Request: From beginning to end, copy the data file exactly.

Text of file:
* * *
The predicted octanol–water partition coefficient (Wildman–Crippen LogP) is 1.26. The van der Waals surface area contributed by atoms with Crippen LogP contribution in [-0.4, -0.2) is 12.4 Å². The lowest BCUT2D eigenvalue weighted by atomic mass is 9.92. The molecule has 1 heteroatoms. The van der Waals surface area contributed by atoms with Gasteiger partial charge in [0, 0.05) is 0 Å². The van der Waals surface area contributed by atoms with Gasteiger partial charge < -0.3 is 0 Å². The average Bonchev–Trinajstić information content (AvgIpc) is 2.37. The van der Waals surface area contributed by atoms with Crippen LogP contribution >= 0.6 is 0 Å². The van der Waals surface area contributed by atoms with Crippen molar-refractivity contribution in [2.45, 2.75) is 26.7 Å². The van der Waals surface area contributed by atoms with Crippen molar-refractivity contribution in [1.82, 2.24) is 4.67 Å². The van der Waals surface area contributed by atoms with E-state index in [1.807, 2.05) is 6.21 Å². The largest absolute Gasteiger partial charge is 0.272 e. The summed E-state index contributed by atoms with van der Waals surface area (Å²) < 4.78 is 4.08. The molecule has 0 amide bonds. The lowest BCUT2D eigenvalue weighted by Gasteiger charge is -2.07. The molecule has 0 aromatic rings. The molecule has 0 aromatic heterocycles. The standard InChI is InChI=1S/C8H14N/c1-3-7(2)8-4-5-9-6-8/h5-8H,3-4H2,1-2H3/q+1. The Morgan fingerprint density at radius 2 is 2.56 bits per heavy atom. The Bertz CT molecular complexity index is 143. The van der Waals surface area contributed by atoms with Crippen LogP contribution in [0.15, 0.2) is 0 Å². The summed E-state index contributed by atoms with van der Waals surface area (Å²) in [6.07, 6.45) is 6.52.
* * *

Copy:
The predicted octanol–water partition coefficient (Wildman–Crippen LogP) is 1.26. The van der Waals surface area contributed by atoms with Crippen LogP contribution in [-0.4, -0.2) is 12.4 Å². The lowest BCUT2D eigenvalue weighted by atomic mass is 9.92. The molecule has 1 heteroatoms. The van der Waals surface area contributed by atoms with Gasteiger partial charge in [0, 0.05) is 0 Å². The van der Waals surface area contributed by atoms with Gasteiger partial charge < -0.3 is 0 Å². The average Bonchev–Trinajstić information content (AvgIpc) is 2.37. The van der Waals surface area contributed by atoms with Crippen LogP contribution >= 0.6 is 0 Å². The van der Waals surface area contributed by atoms with Crippen molar-refractivity contribution in [2.45, 2.75) is 26.7 Å². The van der Waals surface area contributed by atoms with Crippen molar-refractivity contribution in [1.82, 2.24) is 4.67 Å². The van der Waals surface area contributed by atoms with E-state index in [1.807, 2.05) is 6.21 Å². The largest absolute Gasteiger partial charge is 0.272 e. The summed E-state index contributed by atoms with van der Waals surface area (Å²) < 4.78 is 4.08. The molecule has 0 amide bonds. The lowest BCUT2D eigenvalue weighted by Gasteiger charge is -2.07. The molecule has 0 aromatic rings. The molecule has 0 aromatic heterocycles. The standard InChI is InChI=1S/C8H14N/c1-3-7(2)8-4-5-9-6-8/h5-8H,3-4H2,1-2H3/q+1. The Morgan fingerprint density at radius 2 is 2.56 bits per heavy atom. The Bertz CT molecular complexity index is 143. The van der Waals surface area contributed by atoms with Crippen LogP contribution in [0.15, 0.2) is 0 Å². The summed E-state index contributed by atoms with van der Waals surface area (Å²) in [6.07, 6.45) is 6.52.